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THE BETTER LAND.

61. THE BETTER LAND.

“I HEAR thee speak of the better land;
Thou call'st its children a happy band;
Mother! oh where is that radiant shore?-
Shall we not seek it, and weep no more?
Is it where the flower of the orange blows,
And the fire-flies dance through the myrtle boughs ?"

"Not there, not there, my child !"

" Is it where the feathery palm-trees rise,
And the date grows ripe under sunny skies ?
Or 'midst the green islands of glittering seas,
Where fragrant forests perfume the breeze,
And strange bright birds on their starry wings
Bear the rich hues of all glorious things?”

“Not there, not there, my child !!!

“Is it far away, in some region old,
Where the rivers wander o'er sands of gold ?
Where the burning rays of the ruby shine,
And the diamond lights up the secret mine,
And the pearl gleams forth from the coral strand?-
Is it there, sweet mother, that better land ?"

“Not there, not there, my child!

“Eye hath not seen it, my gentle boy!
Ear hath not heard its deep songs of joy!
Dreams cannot picture a world so fair,
Sorrow and death may not enter there;
Time doth not breathe on its fadeless bloom,
For beyond the clouds, and beyond the tomb,
It is there, it is there, my child !"

MRS. HEMANS.

BABY'S SHOES.

62. BABY'S SHOES.

O THOSE little, those little blue shoes!
Those shoes that no little feet use!
O the price were high,
That those shoes would buy,
· Those little blue unused shoes!

For they hold the small shape of feet That no more their mother's eyes meet,

That, by God's good will,

Years since grew still, And ceased from their totter so sweet!

And 0, since that baby slept,
So hush'd ! how the mother has kept, -

With a tearful pleasure,

That little dear treasure,
And o'er them thought and wept !

For they mind her for evermore Of a patter along the floor,

And blue eyes she sees

Look up from her knees,
With the look that in life they wore.

As they lie before her there,
There babbles from chair to chair

A little sweet face,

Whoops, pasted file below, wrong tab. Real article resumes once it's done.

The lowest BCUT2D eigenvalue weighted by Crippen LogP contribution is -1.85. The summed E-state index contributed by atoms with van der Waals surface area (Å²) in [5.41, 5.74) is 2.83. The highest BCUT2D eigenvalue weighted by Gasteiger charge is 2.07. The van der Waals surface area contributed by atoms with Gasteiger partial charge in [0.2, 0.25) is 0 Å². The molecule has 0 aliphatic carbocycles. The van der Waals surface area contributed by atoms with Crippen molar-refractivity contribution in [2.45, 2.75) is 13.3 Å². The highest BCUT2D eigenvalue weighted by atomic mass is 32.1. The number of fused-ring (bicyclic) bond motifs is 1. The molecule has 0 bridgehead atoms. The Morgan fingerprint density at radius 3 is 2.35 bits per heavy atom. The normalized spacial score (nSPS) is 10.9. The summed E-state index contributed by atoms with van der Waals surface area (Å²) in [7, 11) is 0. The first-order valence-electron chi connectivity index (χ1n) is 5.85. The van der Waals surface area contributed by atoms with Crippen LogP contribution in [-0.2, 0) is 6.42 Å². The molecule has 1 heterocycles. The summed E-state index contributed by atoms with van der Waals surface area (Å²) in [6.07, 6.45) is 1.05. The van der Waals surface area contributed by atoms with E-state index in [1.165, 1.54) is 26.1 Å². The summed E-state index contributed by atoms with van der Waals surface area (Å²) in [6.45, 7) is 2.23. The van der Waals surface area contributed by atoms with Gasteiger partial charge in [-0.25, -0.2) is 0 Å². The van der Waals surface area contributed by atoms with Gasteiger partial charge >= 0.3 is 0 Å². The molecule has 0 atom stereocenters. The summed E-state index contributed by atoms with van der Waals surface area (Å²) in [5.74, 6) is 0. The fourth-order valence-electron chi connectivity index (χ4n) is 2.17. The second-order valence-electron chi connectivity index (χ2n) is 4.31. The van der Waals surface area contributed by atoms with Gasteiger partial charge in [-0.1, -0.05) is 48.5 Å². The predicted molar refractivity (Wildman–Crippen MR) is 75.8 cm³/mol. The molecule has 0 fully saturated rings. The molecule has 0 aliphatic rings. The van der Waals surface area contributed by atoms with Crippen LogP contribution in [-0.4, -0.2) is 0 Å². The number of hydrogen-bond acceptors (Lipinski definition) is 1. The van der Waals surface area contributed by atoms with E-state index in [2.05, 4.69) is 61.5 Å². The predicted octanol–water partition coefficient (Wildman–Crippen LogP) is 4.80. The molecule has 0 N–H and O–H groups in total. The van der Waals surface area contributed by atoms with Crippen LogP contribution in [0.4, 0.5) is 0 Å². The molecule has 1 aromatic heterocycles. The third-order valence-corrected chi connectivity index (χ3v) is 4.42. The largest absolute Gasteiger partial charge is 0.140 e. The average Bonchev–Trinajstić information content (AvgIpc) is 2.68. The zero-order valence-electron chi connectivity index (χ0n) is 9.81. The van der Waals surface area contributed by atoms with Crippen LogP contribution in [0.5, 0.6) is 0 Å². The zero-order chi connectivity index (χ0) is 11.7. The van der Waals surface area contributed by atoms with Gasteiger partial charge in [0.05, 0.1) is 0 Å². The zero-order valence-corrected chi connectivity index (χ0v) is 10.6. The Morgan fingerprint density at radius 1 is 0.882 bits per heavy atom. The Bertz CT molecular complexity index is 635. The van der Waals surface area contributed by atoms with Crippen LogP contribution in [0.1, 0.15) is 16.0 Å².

That's a gleam in the place, With its little gold curls of hair.

LINES WRITTEN IN A LOVELY CHILD'S ALBUM. 77

Then 0 wonder not that her heart
From all else would rather part

Than those tiny blue shoes

That no little feet use,
And whose sigh makes such fond tears start.

BENNETT

63. LINES WRITTEN IN A LOVELY CHILD'S

ALBUM.
LOVE Truth, dear child, love Truth!
'Twill gladden thy morn of youth;
And, in the noon of life,
Though it cost thee pain and strife
To keep the truth in its brightness
Still cleave to thy uprightness :
Yea, the truth to own,

Dear child, be brave-
In spite of the frown

Of the bigot and knave;
Ay, in spite of the proud,

Dare to speak it aloud !

Thus live, and when cometh life's farewell day,
Thou wilt be able to smile and say-
Welcome life, or welcome death !
I have loved the Truth, and to yield my breath
I feel no fear :
Truth gladdened my life,—and the gloom of death
Its glorious light shall cheer !"

Thomas COOPER.

GOD AND HIS ANGELS EVERYWHERE.

64. GOD AND HIS ANGELS EVERYWHERE.

We know that God is everywhere.
We see Him in the changing year,
Above, below; remote, or near.

And there His angels are also ;
They ride on all the winds that blow,
And at his bidding come and go.

Unseen by us, that holy band
Speed night and day o'er sea and land,
Or in his presence waiting stand.

Some wake the morning from repose,
And scent the early summer-rose,
Or tell the evening when to close.

They throw grey twilight o'er the hills,
In spring unloose the frozen rills,
And shake the golden daffodils.

Some sow the dews upon the earth, ...
Or anthem in the morning's birth,
Teaching the birds their woodland mirth.

They light the stars across the skies,
And tell the lark 'tis time to rise,
When they unlock the daisies' eyes.

They scatter cowslips on the dale,
Perfume the lilies of the vale,
And hang the thorn with blossoms pale.

THE BIRD'S NEST.

Some twine the branches into bowers;
Others at evening shut the flowers,
And sprinkle them with silver showers.

Some guide the bird across the sea,
Or point out to the belted bee
Where honey bells wave on the lea.

Alighting with half-folded wings,
They bend the buds o'er brooks and springs,
By which the linnet builds and sings.
They scatter seed upon the breeze,
And hang with mellow fruit the trees,
Obeying Him who all things sees.
Keep record of our idle talk,
Ae with us when we sleep or walk,
And ever ready at His call,
To keep a watch o'er great and small.
God's messengers, who love us all.

THOMAS MILLER.

65. THE BIRD'S NEST. --A bird's nest ! Mark it well, within, without! No tool had he that wrought, No nail to fix, no bodkin to insert, No glue to join; his little beak was all, And yet how neatly finished ! What nice hand, With every implement and means of art, Could compass such another ?

HURDIS.

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